The result was the launch of a one-year initiative, Act 2000, to help UK based churches engage with the poor in various ‘model’ ministries. Then, on March 23rd 2000, while I was in Guinea in West Africa, God woke me and spoke to me about becoming actively involved in helping Newfrontiers churches internationally to reach out to the poor with excellent ministries, the very thing that I too ‘was eager to do’. Even as a child I had a heart for those who are disadvantaged.
Having weighed this leading with Terry, and both the UK and international apostolic teams, I was commissioned to launch a five-year initiative Act Together to initiate the fulfilment of this mandate. Since then I have had the privilege of travelling widely, particularly in India and Africa but also to Mexico, Philippines, Russia and other nations. This is a passion of my heart and I do not believe that my current move represents an end to that ministry.
I could write so much more! Clarendon Church, now Church of Christ the King (CCK), has a vibrant and godly new eldership led by Joel Virgo. On a Sunday 13-1400 people regularly gather across four sites in nine meetings. There is a vision to see both the city reached with the gospel and the fulfilment of another prophetic word that, as the tree is fed and the roots are established, branches would grow which could be fashioned into arrows to be fired to the ends of the earth.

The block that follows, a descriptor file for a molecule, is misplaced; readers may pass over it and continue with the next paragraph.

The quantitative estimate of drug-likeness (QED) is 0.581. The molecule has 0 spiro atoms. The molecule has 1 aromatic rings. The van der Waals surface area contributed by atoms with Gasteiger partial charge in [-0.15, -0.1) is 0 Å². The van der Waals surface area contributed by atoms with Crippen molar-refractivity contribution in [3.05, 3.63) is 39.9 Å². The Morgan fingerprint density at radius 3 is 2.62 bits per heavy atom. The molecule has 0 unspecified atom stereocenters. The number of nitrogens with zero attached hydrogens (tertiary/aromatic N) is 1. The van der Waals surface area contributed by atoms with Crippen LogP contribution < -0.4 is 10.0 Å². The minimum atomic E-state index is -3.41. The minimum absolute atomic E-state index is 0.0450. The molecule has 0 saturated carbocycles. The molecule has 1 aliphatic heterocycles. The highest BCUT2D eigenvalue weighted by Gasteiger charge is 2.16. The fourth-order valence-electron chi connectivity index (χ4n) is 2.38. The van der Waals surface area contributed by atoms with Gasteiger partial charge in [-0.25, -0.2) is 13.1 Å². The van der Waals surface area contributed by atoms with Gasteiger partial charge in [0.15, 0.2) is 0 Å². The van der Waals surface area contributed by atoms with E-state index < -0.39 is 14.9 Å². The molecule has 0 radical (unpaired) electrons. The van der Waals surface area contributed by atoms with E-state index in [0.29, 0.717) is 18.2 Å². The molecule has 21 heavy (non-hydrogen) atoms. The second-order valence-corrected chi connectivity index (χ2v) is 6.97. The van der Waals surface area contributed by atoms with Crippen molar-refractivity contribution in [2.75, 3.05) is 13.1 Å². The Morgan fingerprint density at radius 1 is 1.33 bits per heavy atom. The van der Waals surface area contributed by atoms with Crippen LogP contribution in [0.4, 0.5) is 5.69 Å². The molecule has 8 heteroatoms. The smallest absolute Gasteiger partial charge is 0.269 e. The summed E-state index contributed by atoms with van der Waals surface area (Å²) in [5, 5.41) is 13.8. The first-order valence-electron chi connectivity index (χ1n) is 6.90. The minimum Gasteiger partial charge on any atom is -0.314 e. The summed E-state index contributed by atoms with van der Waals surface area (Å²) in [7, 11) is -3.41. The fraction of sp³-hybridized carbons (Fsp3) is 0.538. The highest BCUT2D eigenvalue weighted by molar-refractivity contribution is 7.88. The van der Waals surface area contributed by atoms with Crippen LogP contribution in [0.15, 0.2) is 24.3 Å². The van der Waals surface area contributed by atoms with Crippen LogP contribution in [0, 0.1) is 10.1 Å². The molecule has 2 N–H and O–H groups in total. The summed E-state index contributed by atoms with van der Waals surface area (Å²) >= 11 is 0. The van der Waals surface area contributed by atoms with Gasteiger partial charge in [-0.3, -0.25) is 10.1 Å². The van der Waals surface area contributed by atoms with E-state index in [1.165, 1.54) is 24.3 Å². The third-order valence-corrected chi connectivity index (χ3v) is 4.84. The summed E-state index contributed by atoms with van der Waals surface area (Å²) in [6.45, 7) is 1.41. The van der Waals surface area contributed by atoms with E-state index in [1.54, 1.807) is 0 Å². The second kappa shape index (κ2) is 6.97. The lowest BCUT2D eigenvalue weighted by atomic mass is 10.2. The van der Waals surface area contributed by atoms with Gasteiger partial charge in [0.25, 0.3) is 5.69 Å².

Much of the ministry of the church reaches into the student population; there are two universities in Brighton and many other colleges. My own passion for the nations has caused me to become involved with the post-graduates, many of whom come from other nations. I and others have sought to impart truth and Kingdom values into them so that as they return to their homes they take with them some of what God has taught us over the years.